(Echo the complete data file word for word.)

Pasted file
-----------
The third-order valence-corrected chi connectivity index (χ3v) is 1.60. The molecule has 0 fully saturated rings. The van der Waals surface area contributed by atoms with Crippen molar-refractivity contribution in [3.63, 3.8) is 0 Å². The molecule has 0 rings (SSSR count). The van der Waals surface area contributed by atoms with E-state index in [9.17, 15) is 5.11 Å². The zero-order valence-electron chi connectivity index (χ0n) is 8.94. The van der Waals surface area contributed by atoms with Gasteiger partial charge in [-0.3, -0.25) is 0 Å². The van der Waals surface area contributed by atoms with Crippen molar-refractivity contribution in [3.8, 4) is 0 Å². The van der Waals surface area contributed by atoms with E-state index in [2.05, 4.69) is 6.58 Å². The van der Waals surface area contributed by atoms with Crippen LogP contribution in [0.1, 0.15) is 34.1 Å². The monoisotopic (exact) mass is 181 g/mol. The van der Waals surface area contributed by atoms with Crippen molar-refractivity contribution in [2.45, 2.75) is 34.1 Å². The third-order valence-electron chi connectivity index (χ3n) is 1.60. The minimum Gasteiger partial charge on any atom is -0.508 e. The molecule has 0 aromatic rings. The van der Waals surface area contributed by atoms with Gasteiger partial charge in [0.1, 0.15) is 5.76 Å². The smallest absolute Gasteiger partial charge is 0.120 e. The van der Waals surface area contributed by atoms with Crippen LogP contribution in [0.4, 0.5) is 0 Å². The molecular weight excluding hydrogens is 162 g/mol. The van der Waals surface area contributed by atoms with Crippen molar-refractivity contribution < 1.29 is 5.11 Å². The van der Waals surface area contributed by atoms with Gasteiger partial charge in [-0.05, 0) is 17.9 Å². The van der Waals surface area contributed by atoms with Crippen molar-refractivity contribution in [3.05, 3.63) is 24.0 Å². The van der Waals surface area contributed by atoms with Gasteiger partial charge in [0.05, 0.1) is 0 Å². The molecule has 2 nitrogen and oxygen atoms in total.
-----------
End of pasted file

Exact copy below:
The third-order valence-corrected chi connectivity index (χ3v) is 1.60. The molecule has 0 fully saturated rings. The van der Waals surface area contributed by atoms with Crippen molar-refractivity contribution in [3.63, 3.8) is 0 Å². The molecule has 0 rings (SSSR count). The van der Waals surface area contributed by atoms with E-state index in [9.17, 15) is 5.11 Å². The zero-order valence-electron chi connectivity index (χ0n) is 8.94. The van der Waals surface area contributed by atoms with Gasteiger partial charge in [-0.3, -0.25) is 0 Å². The van der Waals surface area contributed by atoms with Crippen molar-refractivity contribution in [3.8, 4) is 0 Å². The van der Waals surface area contributed by atoms with E-state index in [2.05, 4.69) is 6.58 Å². The van der Waals surface area contributed by atoms with Crippen LogP contribution in [0.1, 0.15) is 34.1 Å². The monoisotopic (exact) mass is 181 g/mol. The van der Waals surface area contributed by atoms with Crippen molar-refractivity contribution in [2.45, 2.75) is 34.1 Å². The third-order valence-electron chi connectivity index (χ3n) is 1.60. The minimum Gasteiger partial charge on any atom is -0.508 e. The molecule has 0 aromatic rings. The van der Waals surface area contributed by atoms with Gasteiger partial charge in [0.1, 0.15) is 5.76 Å². The smallest absolute Gasteiger partial charge is 0.120 e. The van der Waals surface area contributed by atoms with Crippen LogP contribution in [0.4, 0.5) is 0 Å². The molecular weight excluding hydrogens is 162 g/mol. The van der Waals surface area contributed by atoms with Crippen molar-refractivity contribution < 1.29 is 5.11 Å². The van der Waals surface area contributed by atoms with Gasteiger partial charge in [-0.05, 0) is 17.9 Å². The van der Waals surface area contributed by atoms with Crippen molar-refractivity contribution in [3.05, 3.63) is 24.0 Å². The van der Waals surface area contributed by atoms with Gasteiger partial charge in [0.05, 0.1) is 0 Å². The molecule has 2 nitrogen and oxygen atoms in total.